Tennis may be highly commended for young persons and those who are sufficiently strong to engage in this form of exercise without injury. Thi9 very popular game is, however, too vigorous for persons with weak hearts.
This is a capital exercise for persons who are fairly strong. It brings the muscles of the trunk into vigorous action.
The movements of chopping and digging, swinging the hammer and mowing are highly valuable exercises if "taken with due care to maintain the body in an erect position. Many household occupations, such as scrubbing, washing, and general housework, are execellent forms of exercise when correct posture is maintained.
Of first importance to persons suffering from constipation is the maintenance of an erect position of the trunk. When the chest is lowered, as in sitting in a relaxed attitude, the distance between the breast bone and pelvis is diminished so that the large muscles, which form the front of abdominal wall are shortened and relaxed. In this attitude the muscles cannot be contracted sufficiently to produce the proper degree of intra-abdominal pressure. When the chest is held high, the rectus muscles are stretched and are thus able by contraction to produce the maximum effect in compressing the colon. Flat-chested persons are predisposed to constipation because of inefficient action of the abdominal muscles.
The ordinary chair must be regarded to a very considerable degree as responsible for the prevalence of flat chest and round shoulders, and the evils which result from this deformity. It is possible to sit in an erect attitude in a chair of any shape; but with a chair with a straight back, constant effort is required, by forcible contraction of the muscles, to maintain the body in an erect position. The moment the muscles are permitted to relax, the trunk falls into an abnormal and unhealthy attitude, the spinal column being curved backward instead of forward, as is natural and necessary for health. This will readily be understood by reference to the accompanying cuts.
Incorrect Standing Position.
Getting Correct Standing Posture (First Position).
Method of Getting Correct Standing Poiture (Second Position).
Getting Correct Standing Posture (Third Position).
Correct Standing Posture.
As the result of an habitually wrong attitude in sitting, the same improper attitude is maintained when standing and walking, and the figure becomes deformed. A flat chest, round shoulders, and a forward carriage of the hips are characteristics to be found in the great majority of persons who lead sedentary lives, especially those who sit much at their work, such as accountants, writers, teachers, and professional people generally. One of the first things, then, for a constipated person to do is to correct his sitting and standing attitudes. This may be done by careful execution of the following exercises, which the writer has employed for more than 25 years with much satisfaction in the treatment of cases of this sort.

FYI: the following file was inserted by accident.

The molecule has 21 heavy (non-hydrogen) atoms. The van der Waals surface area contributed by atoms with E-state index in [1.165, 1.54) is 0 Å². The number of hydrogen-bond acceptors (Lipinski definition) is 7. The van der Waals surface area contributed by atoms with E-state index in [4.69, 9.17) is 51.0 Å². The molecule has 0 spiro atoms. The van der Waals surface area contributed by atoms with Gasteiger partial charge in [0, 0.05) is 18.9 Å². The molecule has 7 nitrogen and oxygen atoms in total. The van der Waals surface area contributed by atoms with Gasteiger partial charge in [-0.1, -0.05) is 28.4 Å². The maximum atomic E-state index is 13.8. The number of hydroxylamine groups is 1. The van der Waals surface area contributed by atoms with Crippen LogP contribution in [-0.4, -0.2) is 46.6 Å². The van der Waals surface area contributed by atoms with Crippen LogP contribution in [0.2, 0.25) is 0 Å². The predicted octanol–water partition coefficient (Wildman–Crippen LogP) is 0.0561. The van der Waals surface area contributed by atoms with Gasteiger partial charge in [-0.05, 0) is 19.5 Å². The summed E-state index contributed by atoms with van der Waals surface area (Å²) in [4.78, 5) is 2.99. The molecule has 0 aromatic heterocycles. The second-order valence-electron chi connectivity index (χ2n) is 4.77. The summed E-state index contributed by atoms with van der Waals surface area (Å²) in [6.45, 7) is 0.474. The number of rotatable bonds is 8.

Stand against a straight wall. Place heels, hips, shoulders, head and hands firmly against the wall.
Now bend the head backward as far as possible, or until the eyes look straight up to the ceiling, at the same time permitting the chest and shoulders to move forward. While holding the head in this position, press the hands firmly against the wall; draw the chin down to position without allowing the shoulders to move backward; still holding the body rigid, allowing the arms to fall at the sides. In this position the chest will be held high and the abdominal muscles well drawn in. While holding this position execute movements with the arms; arm raising above the head, swimming movements, etc.
This is the correct standing position and should as far as possible, be constantly maintained in standing and walking. It is impossible, of course, to hold the muscles constantly rigid. In relaxing, however, care should be taken to keep the chest forward, so that the body does not fall back into the former incorrect attitude.
Sitting upon a chair or stool, preferably the latter, proceed as follows:
Place the hands on the hips, with the thumbs behind. Bend the head backward so as to look straight up to the ceiling; now bend forward as far as possible while still keeping the eyes on the ceiling; now make firm pressure with the thumbs, and while pressing hard bring the body up to the erect position. Still keeping the eyes upon the ceiling, holding the elbows as far back as possible, and without for an instant lessening the pressure on the thumbs, bring the chin down to position.
A Disease-Producing Chair.
A Health Chair.
If this movement is executed according to direction, it will bring the body into perfect position, with the chest raised high and the abdominal muscles well drawn in, as shown in the accompanying cut. To secure definite and beneficial results it is necessary to use a chair having a back of the right shape as shown in the accompanying illustration.